12At the end of 2014, Lithuania launched a floating LNG terminal, which allows the country to import gas from other regions. This terminal could also supply the Latvian and Estonian markets, but the lack of infrastructure, the closure of the Latvian market (which is still dominated by Gazprom) and Estonia’s pursuit of its own LNG terminal have hindered cooperation thus far. Dudzinska, "A System of Unconnected Vessels”.

13Dickelet al.,Reducing European Dependence, 3-11 ; European Commission,Member State’s Energy Dependence 2014, 118.

14For an account of the origins of Europe’s dependence on Russian gas, see Högselius,Red Gas.

15In 2013, oil and natural gas sales accounted for 68% of Russia’s total export revenues; the European Union was the destination of most of Russia’s exports of natural gas, crude oil and petroleum products. US Energy Information Administration, "Oil and Natural Gas Sales Accounted for 68% of Russia’s Total Export Revenues in 2013”,

16Price differentials in Russian gas sales to EU member states are illustrated in Loskot-Strachota and Zachmann,Rebalancing the EU-Russia-Ukraine Relationship, 4.

17Destination clauses also existed in contracts with Western European companies, but were removed in the 2000s. Sharples,Special Report, 6-9.

18Oroschakoff and Hirst, "Brussels vs Gazprom”.

19Kovacevic,Impact of Russia–Ukraine Gas Crisis, 10-15; Piraniet al.,The Russo-Ukrainian Gas Dispute, 53-6.

20Sharples and Judge, "Bulgaria and Macedonia Hardest Hit”; Siddi, "EU members cannot Afford Confrontation”; Siddi, "Winners and Losers”.

21Mihalache, "South Stream is Dead”.

22Levoyannis, "Greece: Russian Backdoor”; Greece will also host the Trans-Adriatic Pipeline, an EU-supported project that will transport gas from the Greek-Turkish border to Albania and Italy.

23On climate negotiations in the UN, see Vihma,How to Reform Climate Negotiations.

24Eurostat, "Europe 2020 Indicators – Climate Change and Energy”, 11 August 2015,

25Only France and the Netherlands failed to achieve – by a narrow margin – the interim goals for renewables; European Commission,Renewable Energy Progress Report.

26Crisp, "27 Member States hit with Legal Action”.

27At the moment, work for the Southern corridor is focusing on the Trans-Adriatic (TAP) and Trans-Anatolian (TANAP) pipelines, which channel Azeri gas as far as Italy, via Georgia, Turkey, Greece and Albania.

28Sartori, "Geopolitical Implications”, 79-80.

29German Government, "German Non-paper on the Energy Union”.

30Buchan,Europe’s Energy Security, 3.

31Interview with an expert at Centre for European Policy Studies, Brussels, 3 February 2015.

32Work on the pipeline was later stopped dueinter aliato the Ukraine crisis.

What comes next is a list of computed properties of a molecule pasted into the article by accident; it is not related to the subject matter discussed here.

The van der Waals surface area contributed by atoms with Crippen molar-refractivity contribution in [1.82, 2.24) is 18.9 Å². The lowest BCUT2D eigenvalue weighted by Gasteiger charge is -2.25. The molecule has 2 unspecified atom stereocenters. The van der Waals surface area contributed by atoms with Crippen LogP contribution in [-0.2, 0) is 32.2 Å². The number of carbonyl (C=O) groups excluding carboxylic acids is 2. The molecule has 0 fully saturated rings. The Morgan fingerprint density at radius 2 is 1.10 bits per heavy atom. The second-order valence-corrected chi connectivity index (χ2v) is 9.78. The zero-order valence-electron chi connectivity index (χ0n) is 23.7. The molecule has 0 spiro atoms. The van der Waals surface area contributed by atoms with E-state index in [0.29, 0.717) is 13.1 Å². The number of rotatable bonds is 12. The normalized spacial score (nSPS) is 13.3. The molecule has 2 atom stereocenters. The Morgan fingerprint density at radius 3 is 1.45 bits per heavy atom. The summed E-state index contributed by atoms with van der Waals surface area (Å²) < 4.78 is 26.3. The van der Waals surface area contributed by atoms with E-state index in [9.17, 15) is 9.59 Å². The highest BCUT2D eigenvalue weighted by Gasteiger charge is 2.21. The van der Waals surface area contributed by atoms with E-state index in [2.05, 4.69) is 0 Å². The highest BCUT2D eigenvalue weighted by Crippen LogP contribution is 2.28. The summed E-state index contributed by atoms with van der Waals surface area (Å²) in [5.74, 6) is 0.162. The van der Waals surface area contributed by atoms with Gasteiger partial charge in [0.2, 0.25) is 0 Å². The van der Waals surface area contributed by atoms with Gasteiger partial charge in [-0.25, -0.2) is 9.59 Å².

33For a good summary of this criticism, see : Flues and Simon: "A Slow Costly Road to Nowhere”.

34Mihalache, "No Shale Gas in Eastern Europe”.

35Crisp, "Fracking Advisors Controlled by lobbyists”.

36European Commission,Achieving the 10% Electricity Interconnection Target.

37Ibid., 13.

38Crisp, "ACER as Energy Union Supervisor”.

39European Commission,A Resilient Energy Union, 12.

40See Wyns, ”Lessons from the EU’s ETS”.

41Vogler, "The Challenge of the Environment”, 367.

42This relates to the inherent variability of energy production from renewable sources; power grids have to be adapted to allow for the quick allocation of renewable energy across the market.

43According to the Commission’s impact assessment, a share of 27% of renewables in energy production is the minimum to achieve a 40% reduction in greenhouse emissions. Cf. Zachmann, "Elements of Europe’s Energy Union”, 3.

44The EU’s roadmap for 2050 states that the Union should cut its emissions by 80-95% compared to 1990 levels; see European Commission,Energy Roadmap 2050.

45Levänen,Turning Point in EU’s Climate Policy, 5.

46Stephens, "Carbon Capture and Storage”; and interview with an expert at the European Policy Centre, 3 February 2015.

47European Commission, "Investment Plan”,

48Neslen, "Shell Lobbied to Undermine Renewables Targets”.

49European Commission,Energy Roadmap 2050.

50As for the interconnection target, the Commission itself admits that "The completion of the internal electricity market, notably ending the isolation of electricity islands, secure energy supplies for all consumers and a greater share of electricity generation based on variable renewable energy sources require more than 10% interconnection capacity” and that a 15% target should be pursued for 2030; European Commission,Achieving the 10% Electricity Interconnection Target, 15.

51Article 194 of the TFEU stresses the right of a member state "to determine the conditions for exploiting its energy resources, its choice between different energy sources and the general structure of its energy supply”.

52Energy policy is listed in Article 4 of the TFEU as one of the competences shared by member states and the EU.

53Gotev, "Energy Union a Threat to Hungary”.

54Dickelet al.,Reducing European Dependence, 71.

55Crooks, "The US Shale Revolution”.

56European Commission,Green Paper.

57European Council, "European Council Conclusions on Energy Union”.

58European Commission,The Paris Protocol.

59Arguably, the EU leaders’ agreement on the EU 2030 climate goals in January 2014 stimulated US President Barack Obama to launch negotiations on reducing carbon emissions with China; see Carafa, "The US-China Climate Agreement”, 11.